President Obama's soaring popularity has significantly boosted attitudes toward the United States in Europe, Latin America, Africa and Asia, surveys in 24 countries by the Pew Research Center finds. But animosity toward the U.S. in some predominantly Muslim nations remains deep and strong.
Across much of the world, the first five months of Obama's presidency essentially erased the battering the USA's image took during eight years of the Bush administration, according to the study by Pew's Global Attitudes Project released Thursday.
"People were just really happy to see Bush gone," former secretary of State Madeleine Albright, a Democrat who co-chairs the project, said at a breakfast for reporters hosted by the Christian Science Monitor.
Obama "is really a rock star as a politician," said John Danforth, the project's Republican co-chair who served as U.N. ambassador in Bush's administration. "But I guess my response is: So what? … How do you get from that to doing something?" He questioned whether nations would be any more willing to follow the U.S. lead on issues such as the war in Afghanistan or genocide in Darfur.
Whatever the impact on policy, there has been a transformation in views of the American president abroad. Confidence that Obama will "do the right thing in world affairs" was double that for Bush in China, triple in Japan and Mexico, quadruple in Jordan and Egypt. The contrast was even wider across Western Europe and in Turkey and Argentina. In France, 13% viewed Bush positively last year; now 91% express confidence in Obama.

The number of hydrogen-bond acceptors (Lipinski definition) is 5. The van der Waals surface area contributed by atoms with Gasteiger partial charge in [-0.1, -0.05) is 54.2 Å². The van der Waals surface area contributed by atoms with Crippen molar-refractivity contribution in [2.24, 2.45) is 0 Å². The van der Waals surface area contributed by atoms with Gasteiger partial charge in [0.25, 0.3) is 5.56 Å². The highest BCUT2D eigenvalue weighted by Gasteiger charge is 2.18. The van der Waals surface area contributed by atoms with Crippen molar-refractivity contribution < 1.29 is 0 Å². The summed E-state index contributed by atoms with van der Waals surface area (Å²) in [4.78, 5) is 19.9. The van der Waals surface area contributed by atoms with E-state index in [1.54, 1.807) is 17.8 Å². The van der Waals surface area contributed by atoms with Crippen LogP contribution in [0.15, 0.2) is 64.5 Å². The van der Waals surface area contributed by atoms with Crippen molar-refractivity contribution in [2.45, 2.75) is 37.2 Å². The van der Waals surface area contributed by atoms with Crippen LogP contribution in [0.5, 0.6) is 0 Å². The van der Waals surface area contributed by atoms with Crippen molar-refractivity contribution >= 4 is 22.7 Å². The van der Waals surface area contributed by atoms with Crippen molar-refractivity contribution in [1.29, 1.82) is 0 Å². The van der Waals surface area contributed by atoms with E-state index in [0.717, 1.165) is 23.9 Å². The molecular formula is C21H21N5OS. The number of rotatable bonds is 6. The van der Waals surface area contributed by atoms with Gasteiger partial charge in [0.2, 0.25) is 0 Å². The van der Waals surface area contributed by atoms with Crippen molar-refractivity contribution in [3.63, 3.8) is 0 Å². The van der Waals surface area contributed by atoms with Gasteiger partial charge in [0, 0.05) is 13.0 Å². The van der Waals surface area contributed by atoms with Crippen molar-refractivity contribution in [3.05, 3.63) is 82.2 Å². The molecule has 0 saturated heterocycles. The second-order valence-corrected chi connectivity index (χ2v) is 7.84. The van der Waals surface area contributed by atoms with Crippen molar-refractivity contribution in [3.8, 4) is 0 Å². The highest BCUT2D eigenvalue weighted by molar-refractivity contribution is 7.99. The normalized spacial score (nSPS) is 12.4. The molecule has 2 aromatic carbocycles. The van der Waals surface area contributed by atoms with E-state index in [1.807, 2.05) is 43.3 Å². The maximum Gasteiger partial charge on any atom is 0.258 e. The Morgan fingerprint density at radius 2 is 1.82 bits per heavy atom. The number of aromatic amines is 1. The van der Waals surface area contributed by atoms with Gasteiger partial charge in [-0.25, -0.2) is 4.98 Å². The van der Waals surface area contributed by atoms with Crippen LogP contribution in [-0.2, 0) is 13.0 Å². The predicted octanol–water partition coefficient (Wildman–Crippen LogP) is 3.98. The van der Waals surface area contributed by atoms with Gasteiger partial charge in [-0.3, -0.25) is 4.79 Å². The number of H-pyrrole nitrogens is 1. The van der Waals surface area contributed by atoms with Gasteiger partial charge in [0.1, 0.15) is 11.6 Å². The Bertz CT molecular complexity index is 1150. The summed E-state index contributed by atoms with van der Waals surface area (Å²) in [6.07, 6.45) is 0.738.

Bush fared better than Obama in just one country surveyed. In Israel, 57% expressed confidence in Bush in 2007; 56 express confidence in Obama now. Obama's speech in Cairo last month aimed at the Muslim world increased the percentage of those in the Palestinian territories who said Obama "will consider our interests," but it eroded the number of Israelis who felt that way.
Attitudes toward the United States continued to be dismal in some predominantly Muslim countries. Just 14% of those surveyed in Turkey and 16% in Pakistan had a favorable opinion of the U.S.
Attitudes in the Middle East aren't likely to improve significantly until progress is made in resolving the conflict between Israel and Palestinians, Albright said. "People are going to be looking for solutions — there's no question about that."
For the first time in the Pew study, there was more confidence in the American president that in al-Qaeda leader Osama bin Laden in such predominantly Muslim countries as Turkey, Egypt, Jordan, Nigeria and Indonesia. Last year, most Muslim countries rated bin Laden as high or higher than Bush.
Andrew Kohut, who heads the project, said views of the United States were driven more by confidence in Obama than approval of his policies. The president's promise to close the prison for terror suspects at Guantanamo Bay, Cuba — opposed by most Americans — and the withdrawal of U.S. troops from Iraq drew broad international support.
However, most people in most countries, including Pakistan, oppose his decision to deploy more troops to Afghanistan.
The project surveyed about 27,000 people in 24 countries and the Palestinian territories from May 18 to June 16. The margins of error range from +/— 2 to 4 percentage points.